Saturday, October 18, 2014

How the Jack-O-Lantern Came To Be by Sarah McNeal

The Legend Behind the Jack-O-Lantern

Okay, I get the history of Halloween, but what about that Jack-O-Lantern? Where the heck did a pumpkin with a scary face and a candle inside come from? Well, this author went on an investigation and got to the bottom of the origins of this iconic symbol of Halloween.

It all started back in Ireland with a man called “Stingy Jack”. According to the story, Stingy Jack was having a drink with the Devil, and true to his character, didn’t want to pay for it. Well, doesn’t that just spell trouble right there? It gets worse. Stingy Jack convinced the Devil to turn himself into a coin and used it to pay for their drinks. Wanting to keep the money for himself, Stingy Jack pocketed the coin with a silver cross so the old Devil couldn’t turn back into his rightful form. After some time, Jack freed the Devil, but with conditions. The Devil couldn’t bother Jack for a year, and should Jack die, the Devil could not claim his soul. A year later, Jack tricked the Devil into climbing a tree to pick some fruit. (Is the Devil this stupid?) Anyhow, while the Devil was up in the tree, Jack carved a cross into the bark of the tree to prevent the Devil from coming back down the tree. Once again, Jack extracts a promise from the Devil not to bother him for ten years.

Not long afterward, Jack died. Well, don’t you know, God wasn’t going to allow such a conniving character into Heaven. After the trickery Jack had heaped on the Devil, the Devil certainly wasn’t going to let Jack spend eternity in Hell. And just for a little pay-back, the Devil sent off Jack with a coal ember to light his way into the dark night. Old Stingy Jack put the coal ember into a carved out turnip and has been roaming the earth ever since. The Irish came to call Jack’s apparition, “Jack of the Lantern”, and later, simply “Jack O’Lantern.”
The Celts of Ireland and Scotland began making their own versions of Jack’s lantern out of turnips and beets. 

When they came to America, they brought the legend of Jack O’Lantern with them and continued the tradition of making lanterns out of vegetables. Eventually, they discovered pumpkins, a fruit native to America, made the best possible lanterns. 

In the 1820 story, The Legend of Sleepy Hollow by Washington Irving, the headless horseman uses a lighted pumpkin hung from his saddle and chases Ichabod Crane. All that remained after the incident was the horse, a hat, and a smashed pumpkin beside the road.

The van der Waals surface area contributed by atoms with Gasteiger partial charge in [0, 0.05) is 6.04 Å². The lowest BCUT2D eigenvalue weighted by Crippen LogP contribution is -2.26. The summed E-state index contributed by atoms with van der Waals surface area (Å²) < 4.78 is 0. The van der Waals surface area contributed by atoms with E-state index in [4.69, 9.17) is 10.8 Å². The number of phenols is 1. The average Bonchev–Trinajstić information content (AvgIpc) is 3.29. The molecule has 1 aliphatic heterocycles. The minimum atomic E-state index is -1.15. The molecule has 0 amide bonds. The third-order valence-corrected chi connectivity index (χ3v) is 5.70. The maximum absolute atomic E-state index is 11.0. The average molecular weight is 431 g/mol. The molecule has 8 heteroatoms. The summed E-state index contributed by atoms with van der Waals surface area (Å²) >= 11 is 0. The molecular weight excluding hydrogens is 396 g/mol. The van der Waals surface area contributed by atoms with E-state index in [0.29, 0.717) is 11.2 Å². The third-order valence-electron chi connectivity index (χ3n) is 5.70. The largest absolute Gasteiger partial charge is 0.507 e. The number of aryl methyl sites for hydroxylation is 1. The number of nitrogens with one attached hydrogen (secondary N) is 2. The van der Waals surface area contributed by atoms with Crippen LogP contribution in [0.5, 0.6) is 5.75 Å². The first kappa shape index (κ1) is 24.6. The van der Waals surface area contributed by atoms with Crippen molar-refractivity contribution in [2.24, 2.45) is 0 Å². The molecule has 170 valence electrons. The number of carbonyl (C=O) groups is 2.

Of course, lanterns carved from turnips and gourds, domesticated way back 10, 000 years ago, have been used by mankind in many parts of the world. Gourds were used as lanterns in caves by the Maori 700 years ago. I can see how humans would want a portable way to carry light way back in the day. It was a dark and scary place at night. Heck, we still use flashlights and cell phone lights to keep away the dark. In Ireland and Scotland, they often carved grotesque faces to frighten the fairies and spirits away, especially during Samhain, October 31-November 1 when spirits and fairies were particularly active.

The lanterns were used in Somerset on Hallowe’en (Punkie Night) during the 19th century. Some claim Jack-O-Lanterns started with All Saints’ Day (November 1) and All Soul’s Day (November 2) to represent Christian souls in purgatory. Christopher Hill wrote that “jack-o’-lanterns were carved of turnips or squashes and were literally used as lanterns to guide guisers (not sure what “guisers” were) on All Hallows’ Eve. (Just a note: you may have noticed there are different was of writing Jack-O-Lantern.) Although is a commonly held belief that the Irish started the tradition of Jack-O-Lanterns, there is no scholar of Irish mythology and customs to support that assumption. However, the folklorist, Jabez Allies wrote, “In my juvenile days I remember to have seen peasant boys make, what they called a ‘Hoberdy's Lantern,’ by hollowing out a turnip, and cutting eyes, nose, and mouth therein, in the true moon-like style, and having lighted it up by inserting the stump of a candle, they used to place it upon a hedge to frighten unwary travelers in the night.”

Well, I like the Jack-O-Lantern story making deals with the Devil, and I also enjoy the Americanized version of the pumpkin with a carved face and a candle lit within. As children, my sister and I set the house on fire using a paper mache’ Jack-O-Lantern when the candle that wasn’t supposed to be there burned down and started a fire. Halloween just wouldn’t be the same without that ghoulish grin carved in a pumpkin and an eerie light inside it.
Now for your viewing pleasure, here are some award winning Jack-O-Lanterns over the last few years.  

There were many more super-duper pumpkins that won prizes over the last ten years. Fascinating, aren't they? Mine were never this artistic, but they sure have been fun to make, just the same. I hope everyone has a wonderful Halloween with lots of fun and plenty of treats.

Sarah McNeal is a multi-published author of time travel, paranormal, western, contemporary and historical fiction. Her stories may be found at Publishing by Rebecca Vickery and Prairie Rose Publications. Her website: